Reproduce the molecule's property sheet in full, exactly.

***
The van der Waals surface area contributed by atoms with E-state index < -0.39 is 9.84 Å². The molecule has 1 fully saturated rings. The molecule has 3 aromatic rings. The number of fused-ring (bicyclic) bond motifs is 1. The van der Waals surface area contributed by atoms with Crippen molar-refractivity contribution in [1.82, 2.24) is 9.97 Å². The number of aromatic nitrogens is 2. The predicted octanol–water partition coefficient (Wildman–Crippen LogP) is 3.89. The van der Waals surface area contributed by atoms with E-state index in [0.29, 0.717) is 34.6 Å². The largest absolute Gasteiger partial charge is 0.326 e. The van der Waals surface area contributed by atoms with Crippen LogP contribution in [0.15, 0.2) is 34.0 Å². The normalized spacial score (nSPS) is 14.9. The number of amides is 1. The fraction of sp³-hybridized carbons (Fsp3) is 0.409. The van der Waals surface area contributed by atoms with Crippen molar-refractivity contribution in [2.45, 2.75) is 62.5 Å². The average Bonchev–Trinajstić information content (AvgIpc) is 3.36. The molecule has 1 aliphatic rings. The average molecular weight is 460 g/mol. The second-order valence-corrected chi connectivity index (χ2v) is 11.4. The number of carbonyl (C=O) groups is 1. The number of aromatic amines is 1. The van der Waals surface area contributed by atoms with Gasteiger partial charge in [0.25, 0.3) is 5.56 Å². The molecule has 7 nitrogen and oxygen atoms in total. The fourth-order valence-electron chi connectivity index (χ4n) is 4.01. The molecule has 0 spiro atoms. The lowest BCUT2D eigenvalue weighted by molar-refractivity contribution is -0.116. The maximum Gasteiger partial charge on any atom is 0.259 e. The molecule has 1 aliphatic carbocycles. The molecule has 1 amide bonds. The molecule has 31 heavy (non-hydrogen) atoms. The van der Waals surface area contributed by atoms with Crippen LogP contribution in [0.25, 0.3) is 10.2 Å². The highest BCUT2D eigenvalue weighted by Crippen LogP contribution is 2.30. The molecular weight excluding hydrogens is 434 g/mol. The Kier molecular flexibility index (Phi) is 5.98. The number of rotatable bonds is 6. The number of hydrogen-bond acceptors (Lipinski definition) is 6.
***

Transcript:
The van der Waals surface area contributed by atoms with E-state index < -0.39 is 9.84 Å². The molecule has 1 fully saturated rings. The molecule has 3 aromatic rings. The number of fused-ring (bicyclic) bond motifs is 1. The van der Waals surface area contributed by atoms with Crippen molar-refractivity contribution in [1.82, 2.24) is 9.97 Å². The number of aromatic nitrogens is 2. The predicted octanol–water partition coefficient (Wildman–Crippen LogP) is 3.89. The van der Waals surface area contributed by atoms with E-state index in [0.29, 0.717) is 34.6 Å². The largest absolute Gasteiger partial charge is 0.326 e. The van der Waals surface area contributed by atoms with Crippen LogP contribution in [0.15, 0.2) is 34.0 Å². The normalized spacial score (nSPS) is 14.9. The number of amides is 1. The fraction of sp³-hybridized carbons (Fsp3) is 0.409. The van der Waals surface area contributed by atoms with Crippen molar-refractivity contribution in [2.45, 2.75) is 62.5 Å². The average Bonchev–Trinajstić information content (AvgIpc) is 3.36. The molecule has 1 aliphatic rings. The average molecular weight is 460 g/mol. The second-order valence-corrected chi connectivity index (χ2v) is 11.4. The number of carbonyl (C=O) groups is 1. The number of aromatic amines is 1. The van der Waals surface area contributed by atoms with Gasteiger partial charge in [0.25, 0.3) is 5.56 Å². The molecule has 7 nitrogen and oxygen atoms in total. The fourth-order valence-electron chi connectivity index (χ4n) is 4.01. The molecule has 0 spiro atoms. The lowest BCUT2D eigenvalue weighted by molar-refractivity contribution is -0.116. The maximum Gasteiger partial charge on any atom is 0.259 e. The molecule has 1 aliphatic carbocycles. The molecule has 1 amide bonds. The molecule has 31 heavy (non-hydrogen) atoms. The van der Waals surface area contributed by atoms with Crippen LogP contribution in [0.25, 0.3) is 10.2 Å². The highest BCUT2D eigenvalue weighted by Crippen LogP contribution is 2.30. The molecular weight excluding hydrogens is 434 g/mol. The Kier molecular flexibility index (Phi) is 5.98. The number of rotatable bonds is 6. The number of hydrogen-bond acceptors (Lipinski definition) is 6.